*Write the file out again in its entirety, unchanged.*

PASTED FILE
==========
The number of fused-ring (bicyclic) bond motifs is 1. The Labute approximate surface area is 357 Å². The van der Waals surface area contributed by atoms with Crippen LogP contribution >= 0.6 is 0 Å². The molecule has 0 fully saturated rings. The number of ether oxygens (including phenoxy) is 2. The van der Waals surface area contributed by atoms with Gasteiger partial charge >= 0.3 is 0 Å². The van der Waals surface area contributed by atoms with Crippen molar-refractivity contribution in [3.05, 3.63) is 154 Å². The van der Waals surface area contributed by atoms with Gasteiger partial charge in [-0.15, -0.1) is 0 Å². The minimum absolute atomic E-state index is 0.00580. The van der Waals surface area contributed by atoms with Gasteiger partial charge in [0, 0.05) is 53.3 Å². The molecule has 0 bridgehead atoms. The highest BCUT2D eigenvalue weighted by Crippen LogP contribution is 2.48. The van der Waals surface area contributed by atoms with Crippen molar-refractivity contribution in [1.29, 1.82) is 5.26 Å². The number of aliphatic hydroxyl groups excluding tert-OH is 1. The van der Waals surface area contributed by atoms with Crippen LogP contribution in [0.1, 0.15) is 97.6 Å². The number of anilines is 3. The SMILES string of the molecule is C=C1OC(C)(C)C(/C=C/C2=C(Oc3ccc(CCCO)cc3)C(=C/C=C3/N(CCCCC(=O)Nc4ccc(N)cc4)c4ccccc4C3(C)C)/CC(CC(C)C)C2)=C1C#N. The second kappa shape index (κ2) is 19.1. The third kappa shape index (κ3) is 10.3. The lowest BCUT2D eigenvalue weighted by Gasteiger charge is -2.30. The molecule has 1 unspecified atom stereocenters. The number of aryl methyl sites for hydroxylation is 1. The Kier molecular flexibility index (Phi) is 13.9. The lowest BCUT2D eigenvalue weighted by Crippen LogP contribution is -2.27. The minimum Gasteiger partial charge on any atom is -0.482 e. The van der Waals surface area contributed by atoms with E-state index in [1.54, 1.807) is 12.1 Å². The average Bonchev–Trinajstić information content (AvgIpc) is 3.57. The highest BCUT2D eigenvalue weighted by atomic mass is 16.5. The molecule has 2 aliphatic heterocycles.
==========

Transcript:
The number of fused-ring (bicyclic) bond motifs is 1. The Labute approximate surface area is 357 Å². The van der Waals surface area contributed by atoms with Crippen LogP contribution >= 0.6 is 0 Å². The molecule has 0 fully saturated rings. The number of ether oxygens (including phenoxy) is 2. The van der Waals surface area contributed by atoms with Gasteiger partial charge >= 0.3 is 0 Å². The van der Waals surface area contributed by atoms with Crippen molar-refractivity contribution in [3.05, 3.63) is 154 Å². The van der Waals surface area contributed by atoms with Gasteiger partial charge in [-0.15, -0.1) is 0 Å². The minimum absolute atomic E-state index is 0.00580. The van der Waals surface area contributed by atoms with Gasteiger partial charge in [0, 0.05) is 53.3 Å². The molecule has 0 bridgehead atoms. The highest BCUT2D eigenvalue weighted by Crippen LogP contribution is 2.48. The van der Waals surface area contributed by atoms with Crippen molar-refractivity contribution in [1.29, 1.82) is 5.26 Å². The number of aliphatic hydroxyl groups excluding tert-OH is 1. The van der Waals surface area contributed by atoms with Crippen LogP contribution in [0.1, 0.15) is 97.6 Å². The number of anilines is 3. The SMILES string of the molecule is C=C1OC(C)(C)C(/C=C/C2=C(Oc3ccc(CCCO)cc3)C(=C/C=C3/N(CCCCC(=O)Nc4ccc(N)cc4)c4ccccc4C3(C)C)/CC(CC(C)C)C2)=C1C#N. The second kappa shape index (κ2) is 19.1. The third kappa shape index (κ3) is 10.3. The lowest BCUT2D eigenvalue weighted by Gasteiger charge is -2.30. The molecule has 1 unspecified atom stereocenters. The number of aryl methyl sites for hydroxylation is 1. The Kier molecular flexibility index (Phi) is 13.9. The lowest BCUT2D eigenvalue weighted by Crippen LogP contribution is -2.27. The minimum Gasteiger partial charge on any atom is -0.482 e. The van der Waals surface area contributed by atoms with E-state index in [1.54, 1.807) is 12.1 Å². The average Bonchev–Trinajstić information content (AvgIpc) is 3.57. The highest BCUT2D eigenvalue weighted by atomic mass is 16.5. The molecule has 2 aliphatic heterocycles.